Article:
Historians dismiss Trump's 'heroes' park picks: 'They threw a bunch of stuff on the wall and went with whatever stuck'
President Donald Trump listens during a phone conversation with Mexico's President Enrique Pena Nieto on trade in the Oval Office of the White House in Washington, DC on August 27, 2018. (AFP / Mandel Ngan)

Queried by the Washington Post over the some of the historical figures Donald Trump's White House suggested for a proposed "National Garden of American Heroes," several historians scratched their heads at a few of the names with one admitting, "The choices vary from odd to probably inappropriate to provocative."

Likely resulting from the Trump's recent obsession with protesters pulling down statues -- mainly of Confederate soldiers -- the president pitched the idea of a park with a collection of statues and then offered up a list that had more than a few surprising choices.

Tops among the more controversial choices was the late Supreme Court Justice Antonin Scalia as the only former justice to be honored.

As for the rest of the list, depending upon the historian, it looks like a mixed bag.

According to Karen Cox, a history professor at the University of North Carolina at Charlotte, "It’s just so random. It’s like they threw a bunch of stuff on the wall and just went with whatever stuck. Nothing about this suggests it’s thoughtful.”

Adam Domby, a historian at the College of Charleston, suggested, "This list they put together, it raises so many odd historical questions. Why did they choose Gen. [George S.] Patton but not [Dwight D.] Eisenhower — because of the movie ‘Patton’? They include some African Americans, but only ones that might be considered ‘safe’ or ‘comfortable’ like Jackie Robinson and Martin Luther King Jr. Where’s W.E.B. Dubois? Where’s Malcolm X?”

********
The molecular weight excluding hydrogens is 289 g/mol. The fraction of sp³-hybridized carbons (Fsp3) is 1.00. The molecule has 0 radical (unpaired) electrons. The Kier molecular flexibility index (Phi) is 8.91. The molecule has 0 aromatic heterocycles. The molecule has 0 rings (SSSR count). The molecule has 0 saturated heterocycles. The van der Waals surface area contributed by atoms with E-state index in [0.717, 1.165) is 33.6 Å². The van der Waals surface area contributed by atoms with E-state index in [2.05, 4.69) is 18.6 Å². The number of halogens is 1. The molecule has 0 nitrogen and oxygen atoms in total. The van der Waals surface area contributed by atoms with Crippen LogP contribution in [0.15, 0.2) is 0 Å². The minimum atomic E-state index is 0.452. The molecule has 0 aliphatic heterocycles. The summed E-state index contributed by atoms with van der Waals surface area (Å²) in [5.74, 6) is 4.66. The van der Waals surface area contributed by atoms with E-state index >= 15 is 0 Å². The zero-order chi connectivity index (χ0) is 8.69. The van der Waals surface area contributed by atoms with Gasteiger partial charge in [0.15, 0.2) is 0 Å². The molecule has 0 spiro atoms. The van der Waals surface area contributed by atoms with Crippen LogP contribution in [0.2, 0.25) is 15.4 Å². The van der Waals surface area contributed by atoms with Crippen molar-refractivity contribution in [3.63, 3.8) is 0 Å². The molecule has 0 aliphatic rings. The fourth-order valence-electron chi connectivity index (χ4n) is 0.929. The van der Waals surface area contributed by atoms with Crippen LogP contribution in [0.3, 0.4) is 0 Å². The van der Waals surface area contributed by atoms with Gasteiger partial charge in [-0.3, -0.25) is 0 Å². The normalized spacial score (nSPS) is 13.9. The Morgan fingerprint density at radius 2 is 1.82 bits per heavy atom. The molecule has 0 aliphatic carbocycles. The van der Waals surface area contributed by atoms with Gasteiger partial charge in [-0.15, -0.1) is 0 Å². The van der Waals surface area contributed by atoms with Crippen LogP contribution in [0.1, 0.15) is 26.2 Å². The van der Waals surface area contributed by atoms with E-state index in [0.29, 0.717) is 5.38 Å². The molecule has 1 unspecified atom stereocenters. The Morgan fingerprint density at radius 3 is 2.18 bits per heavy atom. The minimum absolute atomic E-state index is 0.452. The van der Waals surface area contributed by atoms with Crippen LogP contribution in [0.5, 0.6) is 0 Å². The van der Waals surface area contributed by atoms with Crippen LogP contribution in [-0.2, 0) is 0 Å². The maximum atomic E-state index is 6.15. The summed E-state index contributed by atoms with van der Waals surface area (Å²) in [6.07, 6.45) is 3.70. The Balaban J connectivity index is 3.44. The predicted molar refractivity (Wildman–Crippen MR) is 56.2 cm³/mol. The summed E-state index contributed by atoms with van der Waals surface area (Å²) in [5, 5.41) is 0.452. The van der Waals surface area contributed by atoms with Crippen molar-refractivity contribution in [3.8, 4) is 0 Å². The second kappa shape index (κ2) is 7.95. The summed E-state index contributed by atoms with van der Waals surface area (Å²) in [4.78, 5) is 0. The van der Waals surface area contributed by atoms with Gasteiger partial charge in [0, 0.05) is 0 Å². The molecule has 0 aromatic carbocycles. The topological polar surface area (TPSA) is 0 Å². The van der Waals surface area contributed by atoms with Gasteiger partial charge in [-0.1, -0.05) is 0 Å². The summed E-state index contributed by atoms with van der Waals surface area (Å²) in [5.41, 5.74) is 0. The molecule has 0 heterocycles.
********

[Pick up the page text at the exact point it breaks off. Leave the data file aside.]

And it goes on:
Pulitzer Prize-winning writer Douglas Blackmon added, "There are no Asian American heroes. Like Sadao Munemori who attacked two machine gun emplacements in Italy, then gave his life diving on a grenade to save his unit. He’s not a hero? Wrong color?”

According to Sean Wilentz, of Princeton, the overall idea is good but it needs a lot of work.

“The tragedy is an undertaking like this could actually be a good idea if serious,” Wilentz explained. “You could engage artists who are hurting for work right now. You could be innovative and really rethink the idea of what it means to memorialize things and how we do that. You could even break out of the whole classical/neoclassical forms we’ve been stuck in when it come statues. But I don’t think that’s what Trump has in mind.”

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